One of them arose from my recent investigations for this blog of the manuscripts in the 1926 Brölemann-Mallet auction catalogue, several of which were bought by Messrs William Permain for William Randolph Hearst.
One of the manuscripts in the exhibition is the first half of a French, presumably Parisian, Bible. It is unusually large, at about 310×215mm, with a series of large historiated initials and extensions that partially occupy the margins:
One of the most distinctive things about it is the large number of marginalia written in ink in fairly large cursive script:
The volume is in late 15th-century binding, and seems to have lost its final leaf, containing the end of Proverbs, before the date of this binding, because it has been replaced by a late 15th-century substitute:
So either this was always a two-volume Bible, of which the last last leaf of the first volume got lost and had to be replaced; or else it was originally a one-volume Bible of which the leaf with the end of Proverbs ended up in the second volume when it was re-bound as two volumes.
There is no obvious indication of the provenance volume other than the anonymous marginalia mentioned above, and some anonymous French 18th(?)-century dealer's notes on the pastedowns:
While looking at the Brölemann-Mallet catalogue, however, my eye was caught by this reproduction:
This is the second volume of a Bible (Ecclesiastes–Apocalypse), and the marginalia appeared to be by the same hand as the marginalia in my volume.
Looking at the description of this Brölemann-Mallet volume, it became clear that they were indeed once part of a single volume: the first leaf of the second volume contains the part of Proverbs that is missing from the first volume, and everything else matches: script, decoration, dimensions, number of lines per page, etc.
The catalogue includes another reproduction of the volume, and this shows interesting added late-15th-century heraldry and decoration:
This is fol.1v: the large miniature of the Judgement of Solomon to the left of the historiated initial was inserted to obscure the very end of Proverbs:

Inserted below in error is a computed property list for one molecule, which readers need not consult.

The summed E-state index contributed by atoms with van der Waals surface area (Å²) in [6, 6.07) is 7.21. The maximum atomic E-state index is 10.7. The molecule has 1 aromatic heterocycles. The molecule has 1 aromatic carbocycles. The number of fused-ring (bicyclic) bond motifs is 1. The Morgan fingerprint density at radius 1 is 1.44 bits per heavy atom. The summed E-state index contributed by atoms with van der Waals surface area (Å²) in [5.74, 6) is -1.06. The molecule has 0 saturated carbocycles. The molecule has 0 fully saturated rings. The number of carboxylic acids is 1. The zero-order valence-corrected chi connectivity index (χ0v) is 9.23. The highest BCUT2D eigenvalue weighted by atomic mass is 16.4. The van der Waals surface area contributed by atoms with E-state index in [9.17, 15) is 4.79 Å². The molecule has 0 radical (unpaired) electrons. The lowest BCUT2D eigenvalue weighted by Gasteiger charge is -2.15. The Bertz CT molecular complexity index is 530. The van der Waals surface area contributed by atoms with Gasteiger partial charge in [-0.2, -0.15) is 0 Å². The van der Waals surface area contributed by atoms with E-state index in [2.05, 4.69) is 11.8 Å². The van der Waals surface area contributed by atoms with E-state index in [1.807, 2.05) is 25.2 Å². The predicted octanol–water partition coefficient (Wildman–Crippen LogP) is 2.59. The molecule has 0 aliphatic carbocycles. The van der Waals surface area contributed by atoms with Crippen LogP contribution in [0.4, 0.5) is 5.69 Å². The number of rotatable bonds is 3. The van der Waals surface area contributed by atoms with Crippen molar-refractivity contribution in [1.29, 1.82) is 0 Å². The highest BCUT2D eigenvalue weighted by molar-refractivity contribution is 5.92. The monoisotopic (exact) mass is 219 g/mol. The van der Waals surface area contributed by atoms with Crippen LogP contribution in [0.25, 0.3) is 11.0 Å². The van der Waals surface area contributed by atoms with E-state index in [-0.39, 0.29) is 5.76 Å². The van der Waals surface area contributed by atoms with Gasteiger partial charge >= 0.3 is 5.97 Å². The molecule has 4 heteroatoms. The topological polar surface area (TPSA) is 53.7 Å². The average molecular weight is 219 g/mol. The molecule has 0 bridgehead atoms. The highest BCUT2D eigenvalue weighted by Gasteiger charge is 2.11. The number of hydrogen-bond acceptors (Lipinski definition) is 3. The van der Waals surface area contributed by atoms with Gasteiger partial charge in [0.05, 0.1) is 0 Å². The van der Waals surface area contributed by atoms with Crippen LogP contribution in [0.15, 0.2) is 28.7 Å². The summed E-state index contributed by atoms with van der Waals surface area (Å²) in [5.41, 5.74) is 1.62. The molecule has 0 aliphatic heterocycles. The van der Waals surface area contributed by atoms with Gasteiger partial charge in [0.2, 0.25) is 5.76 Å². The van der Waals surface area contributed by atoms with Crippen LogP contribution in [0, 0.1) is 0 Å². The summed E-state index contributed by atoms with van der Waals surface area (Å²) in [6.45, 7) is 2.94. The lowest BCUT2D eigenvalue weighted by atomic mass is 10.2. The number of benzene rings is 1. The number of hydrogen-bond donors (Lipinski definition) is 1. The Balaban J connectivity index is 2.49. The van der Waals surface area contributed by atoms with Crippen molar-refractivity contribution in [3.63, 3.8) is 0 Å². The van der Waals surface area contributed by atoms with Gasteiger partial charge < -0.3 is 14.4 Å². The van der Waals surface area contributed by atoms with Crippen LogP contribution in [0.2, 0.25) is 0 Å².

Here is a detail of the heraldry added in the lower margin (I have not been able to identify the family to which it belongs):
Fortunately I had annotated my photocopy of the catalogue with the present location of the book: it is now Harvard University, Houghton Library, MS. Typ 239. There are no images online yet, but there is a bibliography and a brief catalogue description. Between them, these allowed me to reconstruct the late medieval provenance of my volume as follows:
Louis de Harcourt (1424–79), Patriarch of Jerusalem and Bishop of Bayeux (from 1460), formerly Bishop of Béziers and Archbishop of Narbonne (from 1451): the Harvard volume (see below) has an inscription dated 1476 at the end recording his ownership and listing his ecclesiastical appointments: “Hec biblia est Reverendissimi in Christo patris ac domini dom. Ludovici de Haricuria pontificis quondam Biterren [Béziers] mox archipresulis Narbonensis [Narbonne], nunc autem Patriarche Hierosolimitani [Jerusalem], episcoique Baiocensis [Bayeux] necnon et amministratoris perpetui monasterii de Lira [Lyre] Ebroiocensis [Evreux] dyoceseos” (fol.335v). Harcourt bequeathed about forty volumes to Bayeux cathedral, not including the present one, because he left the cathedral a different Bible, which appears in the detailed inventory of his bequest drawn up in 1480 (see E. Deslands, “Le Trésor de l’eglise Notre-Dame de Bayeux, d'après les inventaires manuscrits de 1476, 1480, 1498, conservés à la bibliothèque du chapitre de Bayeux”, Bulletin archeologique du Comité des travaux historique et scientifique (1896), at pp.405–09 nos.16–50, in which the other two-volume Bible is nos.16–17 at p.405).
The Bible was divided into two volumes and bound in its present binding after Harcourt’s death; the volumes must have become separated soon after, because only Vol.II was owned by:
A member of the Boyer(?) family, late 15th century: when the volume was divided the leaf which contained both the end of the Book of Proverbs and the start of Ecclesiastes was kept at the start of Vol.II. This meant that the end of Proverbs was now missing from Vol.I and had to be replaced, hence the replacement leaf (vol.I, fol.319). In addition, the tail-end of Proverbs was redundant at the start of Vol.II, so it was over-painted in the 15th century with a miniature of The Judgement of Solomon (Vol.II, fol.1v), and, in the lower margin was also added a motto “Memorare” on a large scroll behind a heraldic shield: quarterly, 1 and 4 azure, on a chevron argent, between three birds’ heads erased or, a mullet gules, 2 and 3 also azure, on a bend argent three crayfish gules; a note at the end of the volume ascribes these arms to the Boyer family, but it has not been possible to confirm this. The fact that no equivalent marks of ownership or heraldry were added to Vol.I, shows that the two volumes were separated by this date. The second volume was later owned by Arthur Brölemann (1826–1904), and was sold by his great-granddaughter at Sotheby’s, 4 May 1926, lot 4 (from which catalogue we take the preceding transcription and heraldic description), the catalogue with two full-page plates; it was subsequently owned by Philip Hofer, who bequeathed it to Harvard University, where it is today MS. Typ. 239
Laura Light subsequently looked at the Houghton volume, and kindly confirmed for me that the binding of the Harvard volume (which I have not seen) matches the one now in London: